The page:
Read about the woman who lives alone in Northwest Wisconsin and whom is responding to requests to come to the East Coast next summer. If you only knew how far apart the different worlds are, you would realize how I don’t even want to go back there to traffic, people, noise and overpopulation and congested urban settings.
October 26, 2011 – 6 p.m. Hospitality House, 705 B Street, Minong, WI
Sponsored by Sisterhood of the Planetary Water Rites
Open to women who feel called to honor and respect water. Purpose: Support water issues that need our attention. To change negative impact on the world’s fresh drinking water supply for all living species all over the world. Turning our hearts and prayers toward positive energy and vibrations to heal water world wide.
Water Blessing Event
October 28 – 1 p.m. – 4 p.m.
Sponsored by the Sisterhood of the Planetary Water Rites and Grandmother Tonya Whitedeer. May we all stand together with a single intention for water matter where we are on the Earth at this time.
Water Sister Worth Cooley-Prost sent the following Messsage:
Dear Ones! At long last, the convergence of time, energy and Heart allows for this long-overdue message.
[A new friend and I] talked about indigenous understandings of Now, and how I can’t imagine how I’d be able to look around in these times if I hadn’t heard Don Alejandro speak 11 years ago, how the Mayan calendar isn’t about the “end of the world,” rather about the accelerating unfolding of a whole new Time that’s very different from all that’s unraveling now. (I really like Tom Kenyon’s metaphor about 2012 or whenever — he says when his odometer turns over 100,000 miles, he doesn’t expect his car to disappear!) I think our unexpected hour together was a Gift to both of us, and recalled again the Hathors advice about the difficulties of chaotic nodes: “be curious and expect miracles.”
Turtle Women Rising 2011 was in Olympia WA this year, from sunrise on October 7 through the afternoon of October 10. I have the bowl that held the Water on the altar at TWR 2008 and 2010, both here in DC. It’s lovely bowl, about 16″
across and a graceful low, open shape in that hint-of-palest-green often seen in thick handmade glass, with a swirl of slightly darker pale green. It was in one of Coldwater Creek’s crazy online sales about 2002, marked down from probably $125 (never could’ve afforded that) to about $35. I loved it (and had a lot more money back then!), and ordered it thinking it would be beautiful on our diningroom table with fruit or flowers or just air. When it came, I realized that our diningroom table was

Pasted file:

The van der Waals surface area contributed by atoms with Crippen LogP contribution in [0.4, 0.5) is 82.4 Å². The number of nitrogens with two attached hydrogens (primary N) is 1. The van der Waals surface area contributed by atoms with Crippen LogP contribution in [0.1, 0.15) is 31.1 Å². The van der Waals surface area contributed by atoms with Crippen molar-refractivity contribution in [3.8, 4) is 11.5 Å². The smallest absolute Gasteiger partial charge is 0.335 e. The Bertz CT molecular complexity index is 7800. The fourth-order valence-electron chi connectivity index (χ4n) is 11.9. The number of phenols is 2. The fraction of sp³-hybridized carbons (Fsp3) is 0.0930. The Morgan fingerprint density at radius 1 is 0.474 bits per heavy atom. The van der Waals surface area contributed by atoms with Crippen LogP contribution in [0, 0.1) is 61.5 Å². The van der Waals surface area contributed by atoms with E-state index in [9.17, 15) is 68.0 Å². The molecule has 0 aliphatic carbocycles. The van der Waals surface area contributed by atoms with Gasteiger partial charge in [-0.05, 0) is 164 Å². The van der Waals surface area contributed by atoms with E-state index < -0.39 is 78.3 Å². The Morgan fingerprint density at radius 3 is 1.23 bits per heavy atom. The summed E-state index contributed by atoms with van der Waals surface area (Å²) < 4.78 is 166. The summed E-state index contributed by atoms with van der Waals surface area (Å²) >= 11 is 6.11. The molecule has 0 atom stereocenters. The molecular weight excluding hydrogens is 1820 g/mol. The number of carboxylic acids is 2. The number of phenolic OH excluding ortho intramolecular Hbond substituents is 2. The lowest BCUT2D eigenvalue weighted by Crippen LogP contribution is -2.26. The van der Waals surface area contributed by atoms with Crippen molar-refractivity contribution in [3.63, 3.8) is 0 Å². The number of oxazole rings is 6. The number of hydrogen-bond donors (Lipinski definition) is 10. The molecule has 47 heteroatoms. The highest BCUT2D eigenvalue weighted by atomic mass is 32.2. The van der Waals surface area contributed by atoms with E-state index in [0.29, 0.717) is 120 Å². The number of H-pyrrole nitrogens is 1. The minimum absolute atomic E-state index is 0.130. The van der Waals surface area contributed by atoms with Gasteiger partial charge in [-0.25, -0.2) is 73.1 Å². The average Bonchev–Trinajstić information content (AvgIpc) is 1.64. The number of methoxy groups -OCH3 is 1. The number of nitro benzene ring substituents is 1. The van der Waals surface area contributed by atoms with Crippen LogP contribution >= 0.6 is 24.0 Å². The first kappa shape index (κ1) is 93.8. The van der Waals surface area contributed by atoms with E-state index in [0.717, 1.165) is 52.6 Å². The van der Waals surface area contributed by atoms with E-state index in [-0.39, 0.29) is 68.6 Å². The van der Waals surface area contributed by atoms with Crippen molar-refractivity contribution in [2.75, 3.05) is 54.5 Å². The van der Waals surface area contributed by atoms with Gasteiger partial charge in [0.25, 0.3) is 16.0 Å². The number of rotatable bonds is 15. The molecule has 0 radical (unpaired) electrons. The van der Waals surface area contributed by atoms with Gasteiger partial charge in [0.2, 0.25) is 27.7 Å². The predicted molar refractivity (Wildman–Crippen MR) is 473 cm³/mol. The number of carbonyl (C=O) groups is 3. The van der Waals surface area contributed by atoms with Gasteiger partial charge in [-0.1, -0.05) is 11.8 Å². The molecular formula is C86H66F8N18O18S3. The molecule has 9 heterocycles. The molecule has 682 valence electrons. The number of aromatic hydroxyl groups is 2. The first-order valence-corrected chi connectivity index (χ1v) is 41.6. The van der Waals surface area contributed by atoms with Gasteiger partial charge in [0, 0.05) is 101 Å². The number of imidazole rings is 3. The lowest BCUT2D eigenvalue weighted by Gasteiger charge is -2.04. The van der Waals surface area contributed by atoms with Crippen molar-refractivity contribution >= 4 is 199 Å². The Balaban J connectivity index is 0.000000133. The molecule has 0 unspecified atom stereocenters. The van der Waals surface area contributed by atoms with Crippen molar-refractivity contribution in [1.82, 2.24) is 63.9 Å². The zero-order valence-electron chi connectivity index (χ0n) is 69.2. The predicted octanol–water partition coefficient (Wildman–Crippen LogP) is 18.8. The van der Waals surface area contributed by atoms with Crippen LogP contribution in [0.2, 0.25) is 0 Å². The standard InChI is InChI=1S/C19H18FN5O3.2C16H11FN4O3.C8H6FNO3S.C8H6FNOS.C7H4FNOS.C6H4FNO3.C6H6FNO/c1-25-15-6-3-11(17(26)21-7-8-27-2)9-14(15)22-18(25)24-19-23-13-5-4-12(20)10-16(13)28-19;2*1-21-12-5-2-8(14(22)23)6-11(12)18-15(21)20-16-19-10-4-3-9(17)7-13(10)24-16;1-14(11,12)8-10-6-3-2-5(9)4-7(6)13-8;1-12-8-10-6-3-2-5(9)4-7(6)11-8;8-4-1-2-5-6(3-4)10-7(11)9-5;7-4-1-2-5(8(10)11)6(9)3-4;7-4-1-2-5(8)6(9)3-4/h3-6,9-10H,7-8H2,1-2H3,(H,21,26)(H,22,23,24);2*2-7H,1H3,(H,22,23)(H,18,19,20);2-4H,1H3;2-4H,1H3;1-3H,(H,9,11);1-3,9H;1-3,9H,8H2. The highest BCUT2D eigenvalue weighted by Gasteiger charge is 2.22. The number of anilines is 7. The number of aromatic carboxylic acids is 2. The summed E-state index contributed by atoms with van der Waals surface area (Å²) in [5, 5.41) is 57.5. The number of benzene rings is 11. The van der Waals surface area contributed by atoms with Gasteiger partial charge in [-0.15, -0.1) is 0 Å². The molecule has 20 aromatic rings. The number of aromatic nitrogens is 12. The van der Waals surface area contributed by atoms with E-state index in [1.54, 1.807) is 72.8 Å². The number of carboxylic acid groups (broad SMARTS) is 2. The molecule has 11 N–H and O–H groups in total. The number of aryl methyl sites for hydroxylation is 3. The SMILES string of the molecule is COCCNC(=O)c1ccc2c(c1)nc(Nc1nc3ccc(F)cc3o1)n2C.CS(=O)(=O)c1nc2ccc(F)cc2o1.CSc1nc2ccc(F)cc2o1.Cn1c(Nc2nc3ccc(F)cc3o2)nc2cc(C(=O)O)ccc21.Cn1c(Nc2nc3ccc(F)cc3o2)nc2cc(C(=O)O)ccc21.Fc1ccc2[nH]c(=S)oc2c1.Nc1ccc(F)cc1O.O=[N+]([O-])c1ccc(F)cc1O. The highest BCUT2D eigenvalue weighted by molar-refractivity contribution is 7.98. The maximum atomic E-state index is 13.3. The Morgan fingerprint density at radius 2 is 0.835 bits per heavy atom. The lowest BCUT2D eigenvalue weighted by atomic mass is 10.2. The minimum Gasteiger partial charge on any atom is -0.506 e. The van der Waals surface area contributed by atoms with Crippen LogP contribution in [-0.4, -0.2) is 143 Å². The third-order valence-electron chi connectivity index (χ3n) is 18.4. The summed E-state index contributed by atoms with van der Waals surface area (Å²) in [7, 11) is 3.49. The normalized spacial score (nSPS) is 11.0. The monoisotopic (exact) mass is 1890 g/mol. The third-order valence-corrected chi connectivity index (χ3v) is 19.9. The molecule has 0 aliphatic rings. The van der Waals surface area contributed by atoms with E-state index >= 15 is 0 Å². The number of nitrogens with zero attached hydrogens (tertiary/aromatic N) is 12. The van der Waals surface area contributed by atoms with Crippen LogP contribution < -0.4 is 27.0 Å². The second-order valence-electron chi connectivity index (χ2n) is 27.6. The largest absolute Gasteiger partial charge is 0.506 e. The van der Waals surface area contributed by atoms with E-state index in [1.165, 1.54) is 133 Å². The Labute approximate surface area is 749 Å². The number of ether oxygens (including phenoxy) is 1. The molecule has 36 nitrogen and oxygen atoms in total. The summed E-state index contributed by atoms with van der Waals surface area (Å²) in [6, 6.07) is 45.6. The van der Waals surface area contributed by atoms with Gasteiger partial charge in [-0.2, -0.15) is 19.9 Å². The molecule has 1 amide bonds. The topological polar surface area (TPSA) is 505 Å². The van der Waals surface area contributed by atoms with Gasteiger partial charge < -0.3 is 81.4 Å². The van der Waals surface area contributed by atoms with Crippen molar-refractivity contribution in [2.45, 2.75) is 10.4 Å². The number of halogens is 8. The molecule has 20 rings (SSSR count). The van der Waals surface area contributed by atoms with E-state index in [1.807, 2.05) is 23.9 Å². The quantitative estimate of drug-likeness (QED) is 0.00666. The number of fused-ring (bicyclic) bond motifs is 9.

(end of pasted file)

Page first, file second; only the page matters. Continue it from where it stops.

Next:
neither big enough nor clear enough for the bowl, so for about 6 years it sat up on top of a bookshelf in the diningroom. Then in one of the final planning conference calls for the first TWR, Eli said they needed a bowl to hold the Water in the
altar tipi, and I said, “Eli, I have the bowl.” Near the end of the final day of TWR that year, I’d left the circle to smoke a cigarette and just put my chair at the edge of things when I came back in. I remember sitting there watching
everybody singing and dancing, and thinking, “I can’t sing and I can’t dance, but I can bring the bowl that holds the Water.” We used it again in 2010.
So last Friday, Willy put two chairs and a little round table that came from the side of the road several years ago in a special, leafy grove part of the yard before he went to work, and later my friend Margaret came over with her drum. The several pieces of cloth covering the table were made by Mayan hands, African hands, and Indonesian hands, and though I’m sure the the bright red fleece with Native American designs was made in China, it came to me from Council on Indian Nations a couple of years ago. The bowl took up most of the table. The things around it included several stones, a tiny bottle of rose
quartz chips, a little basket with Haiti beads, some lavender, a Fourth Wise Man figure, and seems like a couple of other things I can’t remember at the moment. (I’d meant to take a picture but forgot; it must not have wanted me
to.) After smudging us and everything else, we filled the bowl with Water from the house and opened the space with prayers to connect with TWR and with all healing Waters around the world. I asked especially that the spirits of all the men, women,
children and horses of the civil war be honored for their courage and sacrifice, calling them back from their journeys and the traumas endured, so they can heal and return Home… and that Mother Earth be healed in all the places that have